The Somali parliament endorsed President Sheikh Sharif Sheikh Ahmed's
choice for prime minister by an overwhelming margin Saturday.
Meeting in neighboring Djibouti for security reasons, the parliament voted 414 to nine in favor of the appointment of Omar Abdirashid Ali Sharmarke.
The new prime was born in Mogadishu in 1960, the son of Abdirashid Ali Sharmarke, the last democratically-elected leader of the country, who was assassinated in 1969.
Sharmarke was raised in the United States and Canada, and holds Canadian citizenship. He has worked for the United Nations in Darfur and most recently worked as Somalia's ambassador-designate to Washington.
Somalia's Western-backed transitional government has little power in the country beyond portions of Mogadishu.
The Somali Islamist militant group al-Shabab denied reports Thursday it is negotiating with the new president, and says it never will.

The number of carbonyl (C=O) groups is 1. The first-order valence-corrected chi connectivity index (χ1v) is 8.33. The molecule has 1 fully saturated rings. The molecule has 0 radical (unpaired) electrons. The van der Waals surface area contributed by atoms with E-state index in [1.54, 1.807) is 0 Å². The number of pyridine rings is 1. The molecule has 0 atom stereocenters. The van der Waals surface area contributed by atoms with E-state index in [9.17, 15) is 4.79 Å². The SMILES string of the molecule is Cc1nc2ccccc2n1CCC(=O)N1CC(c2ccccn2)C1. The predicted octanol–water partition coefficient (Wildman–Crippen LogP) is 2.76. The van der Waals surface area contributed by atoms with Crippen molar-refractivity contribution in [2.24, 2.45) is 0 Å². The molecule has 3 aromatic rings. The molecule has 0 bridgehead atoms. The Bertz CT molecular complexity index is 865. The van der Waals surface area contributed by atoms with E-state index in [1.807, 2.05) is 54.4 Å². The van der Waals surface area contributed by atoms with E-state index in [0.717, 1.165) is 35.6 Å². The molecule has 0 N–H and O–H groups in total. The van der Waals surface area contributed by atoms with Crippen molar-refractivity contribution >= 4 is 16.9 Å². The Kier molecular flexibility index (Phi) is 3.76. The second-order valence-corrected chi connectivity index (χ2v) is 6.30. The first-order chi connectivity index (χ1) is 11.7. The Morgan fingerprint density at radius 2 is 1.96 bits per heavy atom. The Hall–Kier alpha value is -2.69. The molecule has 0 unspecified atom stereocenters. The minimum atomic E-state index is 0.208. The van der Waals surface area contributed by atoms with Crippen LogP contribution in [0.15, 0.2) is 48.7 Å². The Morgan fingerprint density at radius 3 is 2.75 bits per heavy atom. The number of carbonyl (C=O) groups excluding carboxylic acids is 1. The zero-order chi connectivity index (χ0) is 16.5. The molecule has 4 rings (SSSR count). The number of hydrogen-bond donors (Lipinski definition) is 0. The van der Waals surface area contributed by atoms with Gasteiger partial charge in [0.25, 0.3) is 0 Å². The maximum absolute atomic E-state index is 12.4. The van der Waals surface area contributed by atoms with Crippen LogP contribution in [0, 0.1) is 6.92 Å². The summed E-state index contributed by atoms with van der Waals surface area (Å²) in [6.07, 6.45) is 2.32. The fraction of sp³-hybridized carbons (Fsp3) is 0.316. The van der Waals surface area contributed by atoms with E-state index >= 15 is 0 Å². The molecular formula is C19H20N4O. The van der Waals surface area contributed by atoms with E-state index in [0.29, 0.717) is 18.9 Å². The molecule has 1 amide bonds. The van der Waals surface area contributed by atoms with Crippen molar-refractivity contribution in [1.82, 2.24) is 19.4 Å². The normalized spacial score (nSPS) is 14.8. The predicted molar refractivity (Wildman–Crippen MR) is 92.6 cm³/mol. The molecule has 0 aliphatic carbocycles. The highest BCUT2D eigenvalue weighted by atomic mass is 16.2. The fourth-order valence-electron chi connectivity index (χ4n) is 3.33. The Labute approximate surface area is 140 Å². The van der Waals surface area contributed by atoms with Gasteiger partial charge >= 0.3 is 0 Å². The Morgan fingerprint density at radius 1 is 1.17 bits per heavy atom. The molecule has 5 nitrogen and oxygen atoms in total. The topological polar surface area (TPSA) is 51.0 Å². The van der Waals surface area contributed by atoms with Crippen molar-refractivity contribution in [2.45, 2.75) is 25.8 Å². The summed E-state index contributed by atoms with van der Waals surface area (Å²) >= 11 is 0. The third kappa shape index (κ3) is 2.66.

The group says it will continue fighting against what it called the "apostate government" until Somalia is ruled under strict Sharia (Islamic) law.
Earlier this week, President Sheikh Sharif said he is ready to discuss peace with the Islamist insurgents or any group that still opposes the U.N.-sponsored reconciliation effort.
Al-Shabab controls many parts of Somalia, including Baidoa, which had been the seat of the transitional parliament.
President Sheikh Sharif, a moderate Islamist, was elected last month, replacing President Abdullahi Yusuf, who resigned after a power struggle with his prime minister.
Some information for this report was provided by AP and Reuters.